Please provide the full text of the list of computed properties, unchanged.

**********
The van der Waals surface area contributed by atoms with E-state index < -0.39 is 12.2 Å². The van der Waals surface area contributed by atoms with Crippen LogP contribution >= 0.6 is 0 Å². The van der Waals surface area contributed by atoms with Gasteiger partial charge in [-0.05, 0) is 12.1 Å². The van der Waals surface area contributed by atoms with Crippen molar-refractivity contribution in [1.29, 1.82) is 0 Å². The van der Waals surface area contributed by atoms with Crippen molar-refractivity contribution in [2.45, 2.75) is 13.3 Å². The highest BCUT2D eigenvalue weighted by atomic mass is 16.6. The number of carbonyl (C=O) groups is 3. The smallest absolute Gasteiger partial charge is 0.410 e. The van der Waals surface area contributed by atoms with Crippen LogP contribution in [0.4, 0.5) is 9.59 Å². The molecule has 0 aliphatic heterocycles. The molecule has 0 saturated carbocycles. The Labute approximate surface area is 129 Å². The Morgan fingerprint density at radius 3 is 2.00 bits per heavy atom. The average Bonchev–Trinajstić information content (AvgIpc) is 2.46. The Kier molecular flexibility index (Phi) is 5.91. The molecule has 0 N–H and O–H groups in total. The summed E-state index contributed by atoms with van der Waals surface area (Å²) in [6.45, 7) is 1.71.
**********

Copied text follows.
The van der Waals surface area contributed by atoms with E-state index < -0.39 is 12.2 Å². The van der Waals surface area contributed by atoms with Crippen LogP contribution >= 0.6 is 0 Å². The van der Waals surface area contributed by atoms with Gasteiger partial charge in [-0.05, 0) is 12.1 Å². The van der Waals surface area contributed by atoms with Crippen molar-refractivity contribution in [1.29, 1.82) is 0 Å². The van der Waals surface area contributed by atoms with Crippen molar-refractivity contribution in [2.45, 2.75) is 13.3 Å². The highest BCUT2D eigenvalue weighted by atomic mass is 16.6. The number of carbonyl (C=O) groups is 3. The smallest absolute Gasteiger partial charge is 0.410 e. The van der Waals surface area contributed by atoms with Crippen LogP contribution in [0.4, 0.5) is 9.59 Å². The molecule has 0 aliphatic heterocycles. The molecule has 0 saturated carbocycles. The Labute approximate surface area is 129 Å². The Morgan fingerprint density at radius 3 is 2.00 bits per heavy atom. The average Bonchev–Trinajstić information content (AvgIpc) is 2.46. The Kier molecular flexibility index (Phi) is 5.91. The molecule has 0 N–H and O–H groups in total. The summed E-state index contributed by atoms with van der Waals surface area (Å²) in [6.45, 7) is 1.71.